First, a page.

Is odometer rollback fraud still an issue today? After all, vehicles are more technologically advanced and record mileage digitally now. This comprehensive guide will shed some light on odometer rollback fraud, including how common it is and what you can do to protect yourself when shopping for a used vehicle.
Also known as “busting miles,” odometer rollback is the act of tampering with a vehicle that results in a mileage reading lower than what it has actually traveled. The primary motivation for odometer rollback and tampering is to increase the sale price of a used car.
Odometer rollback fraud has been a problem ever since manufacturers started placing odometers in their cars. Back in the day, when manufacturers made cars with mechanical odometers, rolling back meant manually changing the number on the device and fitting it back into the dashboard.
The world has gone digital, and cars are no longer using mechanical odometers; nearly all modern cars record mileage electronically now. Unfortunately, scammers have gone digital as well. Instead of manually rolling back the vehicle’s odometer, they tamper with the software. So, despite many advances in technology, this deceitful practice still continues.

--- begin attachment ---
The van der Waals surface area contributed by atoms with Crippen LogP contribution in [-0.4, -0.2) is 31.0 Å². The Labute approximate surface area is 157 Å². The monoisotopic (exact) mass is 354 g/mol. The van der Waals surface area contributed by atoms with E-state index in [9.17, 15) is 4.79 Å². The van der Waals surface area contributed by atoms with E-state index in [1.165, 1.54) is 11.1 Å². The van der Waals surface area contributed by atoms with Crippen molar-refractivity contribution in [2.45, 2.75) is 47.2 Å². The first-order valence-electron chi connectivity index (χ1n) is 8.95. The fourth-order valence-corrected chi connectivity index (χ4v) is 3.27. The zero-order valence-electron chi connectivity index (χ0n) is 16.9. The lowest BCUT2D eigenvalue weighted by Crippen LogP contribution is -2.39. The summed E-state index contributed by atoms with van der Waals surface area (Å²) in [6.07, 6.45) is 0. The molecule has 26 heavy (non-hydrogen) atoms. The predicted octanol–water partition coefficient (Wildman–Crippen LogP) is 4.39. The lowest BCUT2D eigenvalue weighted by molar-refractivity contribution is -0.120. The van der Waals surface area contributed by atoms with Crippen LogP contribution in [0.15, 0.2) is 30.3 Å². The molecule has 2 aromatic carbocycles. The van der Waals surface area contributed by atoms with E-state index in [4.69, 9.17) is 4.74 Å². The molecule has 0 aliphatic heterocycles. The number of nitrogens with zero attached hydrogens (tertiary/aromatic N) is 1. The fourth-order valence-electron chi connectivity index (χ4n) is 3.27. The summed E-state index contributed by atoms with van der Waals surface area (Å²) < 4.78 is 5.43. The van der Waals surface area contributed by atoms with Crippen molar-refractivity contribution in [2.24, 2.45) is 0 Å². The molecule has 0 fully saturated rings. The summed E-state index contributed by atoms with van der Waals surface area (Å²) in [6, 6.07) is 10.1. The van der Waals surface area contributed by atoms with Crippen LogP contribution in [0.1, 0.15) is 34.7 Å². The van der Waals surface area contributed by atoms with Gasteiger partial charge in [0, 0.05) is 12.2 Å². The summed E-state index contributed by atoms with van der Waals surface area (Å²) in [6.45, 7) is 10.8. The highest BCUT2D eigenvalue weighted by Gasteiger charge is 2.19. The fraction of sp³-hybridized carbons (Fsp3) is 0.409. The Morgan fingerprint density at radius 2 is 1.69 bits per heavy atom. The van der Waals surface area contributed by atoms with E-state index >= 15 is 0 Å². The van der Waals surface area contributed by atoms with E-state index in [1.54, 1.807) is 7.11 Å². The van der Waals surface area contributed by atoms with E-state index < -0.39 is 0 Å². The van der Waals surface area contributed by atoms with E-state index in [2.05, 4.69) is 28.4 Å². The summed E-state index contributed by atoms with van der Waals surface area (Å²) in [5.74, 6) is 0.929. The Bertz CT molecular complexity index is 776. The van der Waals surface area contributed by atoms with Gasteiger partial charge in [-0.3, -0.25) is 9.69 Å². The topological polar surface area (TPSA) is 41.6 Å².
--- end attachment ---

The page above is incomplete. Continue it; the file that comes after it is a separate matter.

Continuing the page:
The impact of odometer rollback fraud is not cheap either, as the National Highway Traffic Safety Administration (NHTSA) estimates it results in $1.05 billion in losses every year in the United States alone.
How Common Is Odometer Tampering?
According to this NHTSA study (PDF), approximately 452,000 used cars with false odometer readings are sold each year, or 3.47 percent of all used vehicles sold. This means that if you plan to buy a used car, there is around a one in 29 chance you could experience odometer rollback fraud.
Is Odometer Rollback Legal?
Many government agencies have been fighting against odometer rollback and tampering for decades. As of now, odometer fraud is illegal both on the federal and state level. No matter if it is an individual selling a car or a dealership, they are obligated to inform the buyer with a written document about the mileage of the car and any fixes/changes that have been made on the odometer.
If caught rolling back the odometer, the scammer can face a criminal charge. The buyer can also sue the scammer and demand remedies. The remedy amount is either the difference between the price paid and the actual car price or $1,500, depending on whichever is more.
How To Check For Odometer Rollback
If the vehicle has a mechanical odometer, changing mileage would mean taking the instrument off the dashboard, sometimes even disassembling it, and rolling the digit gears back. This is easily detected, as there can be many visual tampering signs.